In a collaborative divorce, determining a fair division of assets can be complicated. You want to be fair to each other. But part of that means figuring out what assets are really worth. A company, for example, is complex to value. You will divide business community property differently depending on a number of factors.
The process you follow helps you work through these issues and reach an agreement. Understanding your rights to interest in property can help you cooperate and get to the right place.
Businesses Formed Before Marriage
Arizona is a community property state. This means, if you form a business before you marry, it may not be entirely a community property. However, if your spouse adds value to the business, he or she has a right to part of that business, since it is community property.
If the business is a community property, the courts will look at actual contributions, from the investment of both time and money. Your spouse may handle work that allows you to focus on the business, which could be considered a time investment from them.
Without a prenuptial agreement, it’s up to the courts to decide how much of the business you are each entitled to. Frankly, there is no protection for your business during a divorce without a prenup.
Business Formed During Marriage
If you formed a company during your marriage, the business will be considered community property. Your investment came from resources that belonged to both of you. You need to assess the value of the whole business to determine the value of the community property.
You will still look at individual contributions each of you made along the way. In addition, any agreements used to form the company matter. The business community property includes many pieces:
You will hire an expert to assess what all of this is worth. You then need to reach an agreement that works for both of you.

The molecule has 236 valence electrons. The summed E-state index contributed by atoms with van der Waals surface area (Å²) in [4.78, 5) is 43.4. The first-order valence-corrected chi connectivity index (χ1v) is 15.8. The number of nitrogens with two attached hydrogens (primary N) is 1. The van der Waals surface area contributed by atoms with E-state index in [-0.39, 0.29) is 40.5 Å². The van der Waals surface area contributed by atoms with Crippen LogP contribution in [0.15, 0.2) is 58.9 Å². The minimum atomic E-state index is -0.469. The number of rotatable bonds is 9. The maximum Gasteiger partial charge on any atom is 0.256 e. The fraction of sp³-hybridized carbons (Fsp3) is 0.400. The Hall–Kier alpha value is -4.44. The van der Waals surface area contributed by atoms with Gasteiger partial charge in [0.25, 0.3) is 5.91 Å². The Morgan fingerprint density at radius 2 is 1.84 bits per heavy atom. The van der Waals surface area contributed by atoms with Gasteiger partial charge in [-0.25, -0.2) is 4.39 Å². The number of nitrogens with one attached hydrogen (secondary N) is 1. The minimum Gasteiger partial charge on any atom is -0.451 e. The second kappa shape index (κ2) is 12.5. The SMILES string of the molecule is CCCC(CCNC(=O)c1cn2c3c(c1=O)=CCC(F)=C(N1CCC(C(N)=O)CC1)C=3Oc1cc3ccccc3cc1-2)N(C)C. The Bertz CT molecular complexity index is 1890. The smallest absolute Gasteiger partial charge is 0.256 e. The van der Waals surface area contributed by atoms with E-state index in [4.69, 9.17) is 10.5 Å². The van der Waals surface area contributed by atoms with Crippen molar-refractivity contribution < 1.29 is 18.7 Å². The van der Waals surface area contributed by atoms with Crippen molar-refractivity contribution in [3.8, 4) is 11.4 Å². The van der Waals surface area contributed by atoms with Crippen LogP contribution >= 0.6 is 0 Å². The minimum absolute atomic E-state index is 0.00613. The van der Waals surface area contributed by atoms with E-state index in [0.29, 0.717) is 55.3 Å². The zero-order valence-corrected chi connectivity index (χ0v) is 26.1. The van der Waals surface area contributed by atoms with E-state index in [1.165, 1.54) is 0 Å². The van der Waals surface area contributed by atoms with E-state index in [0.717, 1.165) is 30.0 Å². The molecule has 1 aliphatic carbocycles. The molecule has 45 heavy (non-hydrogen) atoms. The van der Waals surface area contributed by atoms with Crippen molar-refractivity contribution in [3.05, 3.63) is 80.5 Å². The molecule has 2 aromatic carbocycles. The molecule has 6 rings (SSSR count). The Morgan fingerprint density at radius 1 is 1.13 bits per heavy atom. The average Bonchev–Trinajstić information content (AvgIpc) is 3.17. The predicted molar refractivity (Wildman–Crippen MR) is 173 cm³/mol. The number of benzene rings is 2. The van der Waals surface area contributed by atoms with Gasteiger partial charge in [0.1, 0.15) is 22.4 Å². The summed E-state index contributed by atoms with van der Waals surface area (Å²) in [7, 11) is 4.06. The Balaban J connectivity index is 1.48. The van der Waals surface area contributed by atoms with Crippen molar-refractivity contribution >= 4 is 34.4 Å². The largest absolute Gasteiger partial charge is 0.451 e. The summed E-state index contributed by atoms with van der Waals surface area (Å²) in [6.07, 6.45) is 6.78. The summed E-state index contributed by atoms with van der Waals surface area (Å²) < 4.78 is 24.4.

Agreements that Affect Business Community Property
You can have agreements in place to limit this. A prenuptial agreement, for example, can limit your spouse’s rights to the business. You can also have corporate agreements that limit or prevent transfers of ownership. On the other hand, agreements can also assign ownership interests to your spouse. You need to look carefully at what you have in place.
Getting these agreements in place early on can go a long way to protect you and the business. You should work with experienced attorneys to set your business up to last, even if your marriage does not.
Business Community Property and Collaborative Divorce
If you do not have your spouse’s interest or limits on it defined, dividing assets gets complicated. This is a place where a collaborative divorce can benefit both of you. You want to be fair to your spouse. But selling off business assets to pay for the divorce settlement does not help either of you.
When you approach the process openly, you can work through this. You appreciate your spouse’s support that let you build the business. In turn, he or she respects the work you have put into making it work. It can be hard, but you can fairly identify the value of your business community property. Collaborative divorce can help keep your business out of litigation and keep it going for the long run.
Start Out With The Right Protection
If you’re getting married and already have an established business it may be time to consider protecting what you’ve built. You need to speak with an attorney with experience in both business agreements and marital agreements to make sure you’re fully protected.
At Ogborne Law, we have the experience and the team to walk you through this process. No one ever plans on saying “I don’t” but if it happens, you’ll be glad you took the time to protect yourself, your business, and your employees. Call us for a consultation to learn how we can help keep you protected.